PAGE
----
Healthy Snacks & Meals: Neighbor Voice = Better Choice | Maryland Food Bank
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Healthy Snacks & Meals: Neighbor Voice = Better Choice

“This vanilla yogurt tastes JUST LIKE ICE CREAM!!!”


3rd Grader, Millbrook Elementary

Everyone appreciates the ability to simply “grab and go” during busy times—convenient healthy snacks on the way to a Saturday morning soccer game, or a ready-to-eat meal on a busy Wednesday evening.

And while there are lots of convenient options, most ready-to-eat snacks and meals are not healthy. These items tend to be packed with preservatives, have high levels of sodium and/or added sugar, and tend to fall into the red (or choose rarely) category of the Supporting Wellness At Pantries food assessment system. Watch the video

SWAP posters in MFB’s Marketplace

And while MFB’s Nutritionist Kate Long is proud of the positive changes she’s helped bring to the food bank’s overall menu—in FY23, 68% of food offerings were SWAP green—she knows how important these specific types of foods are to families.

“People want convenient foods that are healthy, but what is on the market a lot of times is much more expensive, and people make trade-offs,“ Kate said. “The same thing is true for food banks, but with an added layer of challenge—finding healthy food that is affordable, and available consistently.”

And just like when we’re assessing any other MFB initiative, we wanted to hear from the true subject matter experts—our neighbors who will be eating these snacks.

“If you don’t like these veggie chips, then you must not have taste buds!”


2nd Grader, The Empowerment Academy

Into, and Out of the Mouths of Babes

Throughout May, at several schools, kids had the opportunity to take the tastiest of tests to help guide our acquisition choices, so that food-insecure Marylanders have better choices while shopping local pantries.

Each child had the chance to rate the look, smell, and taste of one savory crunchy snack (Terra or PopChips), one sweet crunchy (Annie’s Bunny Grahams), four bars (different flavors of Lara Bars), and four flavors of shelf-stable yogurt, all while playing guessing games about the snack’s ingredients.

Bill S. explains healthy foods to students

“I feel strongly that we need to make sure that when school ends, children still have access to food—whether it’s breakfasts, lunches, dinners, or these snacks. The thought of kids not having that is really what made me get in my car and come support this event.”



teacher stands behind students holding up banana drawings

The More You Know

With a menu full of neighbor-guided, healthier meals and snacks, we want to make it as easy as possible for busy families to choose them when visiting partners.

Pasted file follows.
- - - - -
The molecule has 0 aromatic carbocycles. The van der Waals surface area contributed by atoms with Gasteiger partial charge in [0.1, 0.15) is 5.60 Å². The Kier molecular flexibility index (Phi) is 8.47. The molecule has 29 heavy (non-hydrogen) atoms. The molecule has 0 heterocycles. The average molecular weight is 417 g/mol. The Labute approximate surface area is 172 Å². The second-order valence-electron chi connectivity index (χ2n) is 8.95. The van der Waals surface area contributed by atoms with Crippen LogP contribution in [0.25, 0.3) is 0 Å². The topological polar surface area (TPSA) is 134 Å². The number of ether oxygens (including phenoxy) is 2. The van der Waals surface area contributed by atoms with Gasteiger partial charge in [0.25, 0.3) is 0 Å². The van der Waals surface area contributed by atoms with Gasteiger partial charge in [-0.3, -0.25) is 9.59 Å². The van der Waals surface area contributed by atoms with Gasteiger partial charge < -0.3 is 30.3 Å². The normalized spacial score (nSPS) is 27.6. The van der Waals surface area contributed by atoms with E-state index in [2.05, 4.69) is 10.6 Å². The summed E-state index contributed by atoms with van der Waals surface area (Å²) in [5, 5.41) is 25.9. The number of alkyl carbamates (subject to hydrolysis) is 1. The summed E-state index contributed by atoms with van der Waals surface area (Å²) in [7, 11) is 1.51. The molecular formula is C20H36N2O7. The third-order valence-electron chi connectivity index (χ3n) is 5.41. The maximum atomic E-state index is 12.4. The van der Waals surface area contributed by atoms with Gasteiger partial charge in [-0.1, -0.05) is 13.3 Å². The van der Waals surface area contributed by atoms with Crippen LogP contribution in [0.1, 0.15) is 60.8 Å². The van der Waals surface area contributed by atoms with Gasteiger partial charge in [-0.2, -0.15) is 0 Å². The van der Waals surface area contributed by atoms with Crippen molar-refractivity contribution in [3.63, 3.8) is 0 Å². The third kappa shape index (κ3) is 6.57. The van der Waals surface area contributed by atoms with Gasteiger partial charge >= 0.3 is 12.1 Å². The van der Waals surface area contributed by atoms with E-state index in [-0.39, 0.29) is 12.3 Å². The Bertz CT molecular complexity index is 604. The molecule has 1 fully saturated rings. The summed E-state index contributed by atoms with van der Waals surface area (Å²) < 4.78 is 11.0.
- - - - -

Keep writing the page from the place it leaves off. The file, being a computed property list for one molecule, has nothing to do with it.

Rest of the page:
“We’re not just sending these products to food pantries aimlessly, we’re offering our expertise and real guidance on how to make neighbors aware of the new products—through communication and display—and ask our partners to continue soliciting that all-important feedback from neighbors,” said Kate.

And at the end of the day, we want to know that neighbors actually like these healthier options, so local pantry coordinators will know to order them and keep in stock.

chalkboard with nutritional products in Partner Services lobby

Bunny or Not Bunny? Graham is the Question

So what does this process actually look like? Well, let’s take the example of graham crackers.

Graham crackers can be classified as SWAP red or yellow, depending on the added sugar content of the brand chosen—such as the Annie’s Bunny Grahams that were part of our school taste tests. So we want to bring in ones that are consistently healthy, but food-insecure neighbors should have the same confidence that familiar products will be available when visiting a pantry as they would a grocery store.

That why our sourcing team is such an important part of this initiative. They have the relationships and expertise with providers to help realize this important goal.

“Our existing relationships are great, and help us acquire lots of nutritious foods for our neighbors, but we’re always looking for new connections to food manufacturers and providers, especially those who have product that meet our needs for healthier snacks and prepared meals.”


Sourcing Director, Maryland Food Bank

Statistics 101

And to help determine the long-term vision for this initiative, our research team, led by Daniel Sturm will look at the ordering patterns of participating partners to see what adjustments we need to make to spur wider-spread participation throughout the network.

“We’re operating under the hypothesis that the more resources our partners have, they more likely they are to both order these healthier options and help neighbors become more aware of the benefits of choosing them.”


Vice President, Learning, Measurement & Evaluation, Maryland Food Bank

About The Author

About The Author

Ben Gross

For more than 30 years, Ben has been helping organizations raise awareness and inspire action by creating compelling narratives. And since 2018, Ben has been Maryland Food Bank's Staff Writer, elevating the voices of food-insecure neighbors to further Maryland Food Bank's mission of feeding people, strengthening communities, and ending hunger for more Marylanders.

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